• Recognize that your doctor isn't trained in grief, find a professional grief counselor that is.  We need help finding ourselves through this maze of grief, knowing where to start, etc.  They have not only the knowledge, but the resources.
  • In time, consider a grief support group.  If your friends have not been through it themselves, they may not understand what you're going through, it helps to find someone somewhere who DOES "get it". 
  • Be patient, give yourself time.  There's no hurry or timetable about cleaning out belongings, etc.  They can wait, you can take a year, ten years, or never deal with it.  It's okay, it's what YOU are comfortable with that matters.  
  • Know that what we are comfortable with may change from time to time.  That first couple of years I put his pictures up, took them down, up, down, depending on whether it made me feel better or worse.  Finally, they were up to stay.
  • Consider a pet.  Not everyone is a pet fan, but I've found that my dog helps immensely.  It's someone to love, someone to come home to, someone happy to see me, someone that gives me a purpose...I have to come home and feed him.  Besides, they're known to relieve stress.  Well maybe not in the puppy stage when they're chewing up everything, but there's older ones to adopt if you don't relish that stage.
  • Make yourself get out now and then.  You may not feel interest in anything, things that interested you before seem to feel flat now.  That's normal.  Push yourself out of your comfort zone just a wee bit now and then.  Eating out alone, going to a movie alone or church alone, all of these things are hard to do at first.  You may feel you flunked at it, cried throughout, that's okay, you did it, you tried, and eventually you get a little better at it.  If I waited until I had someone to do things with I'd be stuck at home a lot.
  • Keep coming here.  We've been through it and we're all going through this together.
  • Look for joy in every day.  It will be hard to find at first, but in practicing this, it will change your focus so you can embrace what IS rather than merely focusing on what ISN'T.  It teaches you to live in the present and appreciate fully.  You have lost your big joy in life, and all other small joys may seem insignificant in comparison, but rather than compare what used to be to what is, learn the ability to appreciate each and every small thing that comes your way...a rainbow, a phone call from a friend, unexpected money, a stranger smiling at you, whatever the small joy, embrace it.  It's an art that takes practice and is life changing if you continue it.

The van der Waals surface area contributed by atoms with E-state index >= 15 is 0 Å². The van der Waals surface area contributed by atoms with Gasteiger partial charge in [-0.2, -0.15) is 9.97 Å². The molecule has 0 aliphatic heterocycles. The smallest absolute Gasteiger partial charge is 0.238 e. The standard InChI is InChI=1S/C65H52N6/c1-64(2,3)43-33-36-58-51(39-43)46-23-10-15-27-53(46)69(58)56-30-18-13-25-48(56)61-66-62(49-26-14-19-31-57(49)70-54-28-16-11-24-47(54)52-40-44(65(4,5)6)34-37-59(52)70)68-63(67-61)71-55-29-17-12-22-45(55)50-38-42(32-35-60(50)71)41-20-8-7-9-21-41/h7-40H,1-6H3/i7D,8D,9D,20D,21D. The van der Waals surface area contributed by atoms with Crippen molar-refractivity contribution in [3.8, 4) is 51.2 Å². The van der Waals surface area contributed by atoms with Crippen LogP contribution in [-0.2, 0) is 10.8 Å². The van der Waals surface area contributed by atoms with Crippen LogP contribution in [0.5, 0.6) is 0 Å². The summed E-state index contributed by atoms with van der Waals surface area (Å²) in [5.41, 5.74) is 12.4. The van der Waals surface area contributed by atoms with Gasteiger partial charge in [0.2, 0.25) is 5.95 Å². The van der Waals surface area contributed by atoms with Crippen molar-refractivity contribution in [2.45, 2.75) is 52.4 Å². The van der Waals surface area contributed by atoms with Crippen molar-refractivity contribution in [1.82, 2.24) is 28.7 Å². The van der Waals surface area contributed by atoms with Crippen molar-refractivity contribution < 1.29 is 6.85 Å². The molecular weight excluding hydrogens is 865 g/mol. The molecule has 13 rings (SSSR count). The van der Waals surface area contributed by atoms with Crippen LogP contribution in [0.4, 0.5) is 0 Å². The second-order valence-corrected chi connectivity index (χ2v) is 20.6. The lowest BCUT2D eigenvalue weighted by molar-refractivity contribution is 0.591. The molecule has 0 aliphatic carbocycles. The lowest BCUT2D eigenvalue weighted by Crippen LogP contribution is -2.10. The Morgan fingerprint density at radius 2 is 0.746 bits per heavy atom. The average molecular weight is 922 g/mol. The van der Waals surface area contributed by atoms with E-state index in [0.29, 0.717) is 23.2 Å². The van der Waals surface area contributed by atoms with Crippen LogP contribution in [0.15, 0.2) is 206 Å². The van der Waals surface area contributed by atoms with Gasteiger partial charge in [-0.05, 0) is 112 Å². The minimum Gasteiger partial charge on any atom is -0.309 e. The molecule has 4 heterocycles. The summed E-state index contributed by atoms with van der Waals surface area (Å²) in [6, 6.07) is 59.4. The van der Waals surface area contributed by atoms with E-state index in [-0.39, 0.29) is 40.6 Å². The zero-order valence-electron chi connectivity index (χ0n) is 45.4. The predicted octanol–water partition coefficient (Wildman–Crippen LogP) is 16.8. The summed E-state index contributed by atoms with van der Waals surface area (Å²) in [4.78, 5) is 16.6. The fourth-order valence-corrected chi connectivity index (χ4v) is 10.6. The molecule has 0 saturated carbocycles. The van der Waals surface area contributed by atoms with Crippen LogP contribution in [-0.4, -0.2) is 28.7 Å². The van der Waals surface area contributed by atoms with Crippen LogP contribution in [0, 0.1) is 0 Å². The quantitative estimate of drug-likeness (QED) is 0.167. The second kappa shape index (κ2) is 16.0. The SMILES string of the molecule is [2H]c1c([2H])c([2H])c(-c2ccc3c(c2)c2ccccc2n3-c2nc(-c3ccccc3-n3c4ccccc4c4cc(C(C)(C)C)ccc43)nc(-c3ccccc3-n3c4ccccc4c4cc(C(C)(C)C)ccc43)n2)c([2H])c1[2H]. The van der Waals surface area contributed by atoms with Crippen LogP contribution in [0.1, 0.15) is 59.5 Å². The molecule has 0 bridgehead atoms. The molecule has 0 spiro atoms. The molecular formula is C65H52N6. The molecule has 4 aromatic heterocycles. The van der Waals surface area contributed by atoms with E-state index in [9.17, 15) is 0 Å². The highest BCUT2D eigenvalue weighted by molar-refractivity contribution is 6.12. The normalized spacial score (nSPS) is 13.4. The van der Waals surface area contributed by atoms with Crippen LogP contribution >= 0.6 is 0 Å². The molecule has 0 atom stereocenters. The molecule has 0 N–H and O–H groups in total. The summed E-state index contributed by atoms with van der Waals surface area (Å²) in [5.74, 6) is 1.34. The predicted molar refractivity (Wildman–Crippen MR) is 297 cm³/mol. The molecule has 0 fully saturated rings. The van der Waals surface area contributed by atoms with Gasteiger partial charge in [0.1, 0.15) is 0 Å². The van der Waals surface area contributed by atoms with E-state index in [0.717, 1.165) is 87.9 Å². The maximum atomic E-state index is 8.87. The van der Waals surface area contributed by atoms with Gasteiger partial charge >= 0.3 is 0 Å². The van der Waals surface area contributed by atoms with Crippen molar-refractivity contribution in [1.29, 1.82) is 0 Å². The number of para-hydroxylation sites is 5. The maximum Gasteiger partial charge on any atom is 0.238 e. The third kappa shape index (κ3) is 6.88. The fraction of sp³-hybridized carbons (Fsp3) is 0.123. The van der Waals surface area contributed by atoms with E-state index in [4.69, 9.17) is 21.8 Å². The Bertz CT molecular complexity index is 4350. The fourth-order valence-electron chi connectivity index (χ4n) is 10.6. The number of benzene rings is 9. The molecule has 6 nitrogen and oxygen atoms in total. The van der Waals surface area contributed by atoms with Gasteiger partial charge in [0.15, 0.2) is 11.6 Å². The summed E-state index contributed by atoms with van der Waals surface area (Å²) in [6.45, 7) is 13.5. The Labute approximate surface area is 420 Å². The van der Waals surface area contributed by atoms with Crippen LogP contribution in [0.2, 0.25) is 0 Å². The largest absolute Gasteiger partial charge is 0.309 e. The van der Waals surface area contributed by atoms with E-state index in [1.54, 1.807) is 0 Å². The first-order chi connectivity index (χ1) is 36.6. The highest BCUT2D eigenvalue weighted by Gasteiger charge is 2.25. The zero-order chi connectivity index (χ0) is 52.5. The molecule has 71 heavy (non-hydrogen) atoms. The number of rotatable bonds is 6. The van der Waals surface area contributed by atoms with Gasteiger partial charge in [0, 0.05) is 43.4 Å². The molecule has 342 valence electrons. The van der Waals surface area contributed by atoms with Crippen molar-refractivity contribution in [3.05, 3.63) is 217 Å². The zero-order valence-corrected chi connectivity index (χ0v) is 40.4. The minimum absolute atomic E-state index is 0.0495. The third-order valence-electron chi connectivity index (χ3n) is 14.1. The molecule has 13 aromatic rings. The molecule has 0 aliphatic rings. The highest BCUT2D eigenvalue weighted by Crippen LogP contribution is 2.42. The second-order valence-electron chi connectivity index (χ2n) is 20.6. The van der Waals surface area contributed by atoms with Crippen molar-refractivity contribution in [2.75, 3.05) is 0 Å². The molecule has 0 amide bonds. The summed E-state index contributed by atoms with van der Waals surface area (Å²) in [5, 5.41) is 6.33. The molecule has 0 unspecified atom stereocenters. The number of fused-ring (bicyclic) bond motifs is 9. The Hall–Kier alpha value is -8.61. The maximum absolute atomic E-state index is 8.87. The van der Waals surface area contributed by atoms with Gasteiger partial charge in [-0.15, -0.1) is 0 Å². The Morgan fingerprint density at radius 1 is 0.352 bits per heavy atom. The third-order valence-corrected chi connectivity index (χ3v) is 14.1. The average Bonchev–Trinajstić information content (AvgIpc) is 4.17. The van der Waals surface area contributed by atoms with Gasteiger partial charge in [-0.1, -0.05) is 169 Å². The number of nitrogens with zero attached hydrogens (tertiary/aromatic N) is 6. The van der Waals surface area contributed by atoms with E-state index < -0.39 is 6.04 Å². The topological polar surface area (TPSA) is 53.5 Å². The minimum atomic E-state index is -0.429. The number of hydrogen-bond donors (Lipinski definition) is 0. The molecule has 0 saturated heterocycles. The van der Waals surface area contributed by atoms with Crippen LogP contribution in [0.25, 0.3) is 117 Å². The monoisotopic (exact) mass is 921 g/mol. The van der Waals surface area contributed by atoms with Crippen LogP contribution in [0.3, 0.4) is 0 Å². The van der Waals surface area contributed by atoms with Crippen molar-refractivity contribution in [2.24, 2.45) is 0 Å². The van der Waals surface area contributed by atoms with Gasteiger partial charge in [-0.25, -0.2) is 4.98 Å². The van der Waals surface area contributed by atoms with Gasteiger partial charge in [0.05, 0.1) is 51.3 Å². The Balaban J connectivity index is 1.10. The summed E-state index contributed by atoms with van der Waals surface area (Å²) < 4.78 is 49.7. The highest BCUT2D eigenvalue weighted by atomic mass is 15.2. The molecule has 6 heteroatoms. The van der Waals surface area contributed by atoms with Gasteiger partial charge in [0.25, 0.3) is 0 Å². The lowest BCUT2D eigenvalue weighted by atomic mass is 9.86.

• Eventually consider volunteering.  It helps us when we're outward focused, it's a win/win.

(((hugs)))  Praying for you today.


Link to comment
Share on other sites

Create an account or sign in to comment

You need to be a member in order to leave a comment

Create an account

Sign up for a new account in our community. It's easy!

Register a new account

Sign in

Already have an account? Sign in here.

Sign In Now
  • Create New...

Important Information

This site uses cookies We have placed cookies on your device to help make this website better. You can adjust your cookie settings, otherwise we'll assume you're okay to continue. and uses these terms of services Terms of Use.